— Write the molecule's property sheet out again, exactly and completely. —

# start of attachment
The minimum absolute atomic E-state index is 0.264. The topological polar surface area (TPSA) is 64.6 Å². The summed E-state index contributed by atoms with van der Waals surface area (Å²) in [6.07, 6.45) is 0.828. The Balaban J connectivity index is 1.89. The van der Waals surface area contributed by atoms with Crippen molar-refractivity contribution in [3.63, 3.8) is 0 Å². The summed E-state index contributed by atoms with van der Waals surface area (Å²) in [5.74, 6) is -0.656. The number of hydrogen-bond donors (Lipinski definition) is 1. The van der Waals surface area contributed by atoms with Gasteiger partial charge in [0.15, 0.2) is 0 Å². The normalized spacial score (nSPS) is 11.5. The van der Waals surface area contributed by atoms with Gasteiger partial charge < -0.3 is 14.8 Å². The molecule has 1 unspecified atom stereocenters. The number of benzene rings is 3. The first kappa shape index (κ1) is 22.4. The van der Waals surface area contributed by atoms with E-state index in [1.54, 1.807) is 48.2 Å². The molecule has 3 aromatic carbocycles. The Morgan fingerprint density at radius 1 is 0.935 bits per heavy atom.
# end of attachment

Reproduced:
The minimum absolute atomic E-state index is 0.264. The topological polar surface area (TPSA) is 64.6 Å². The summed E-state index contributed by atoms with van der Waals surface area (Å²) in [6.07, 6.45) is 0.828. The Balaban J connectivity index is 1.89. The van der Waals surface area contributed by atoms with Crippen molar-refractivity contribution in [3.63, 3.8) is 0 Å². The summed E-state index contributed by atoms with van der Waals surface area (Å²) in [5.74, 6) is -0.656. The number of hydrogen-bond donors (Lipinski definition) is 1. The van der Waals surface area contributed by atoms with Gasteiger partial charge in [0.15, 0.2) is 0 Å². The normalized spacial score (nSPS) is 11.5. The van der Waals surface area contributed by atoms with Gasteiger partial charge < -0.3 is 14.8 Å². The molecule has 1 unspecified atom stereocenters. The number of benzene rings is 3. The first kappa shape index (κ1) is 22.4. The van der Waals surface area contributed by atoms with E-state index in [1.54, 1.807) is 48.2 Å². The molecule has 3 aromatic carbocycles. The Morgan fingerprint density at radius 1 is 0.935 bits per heavy atom.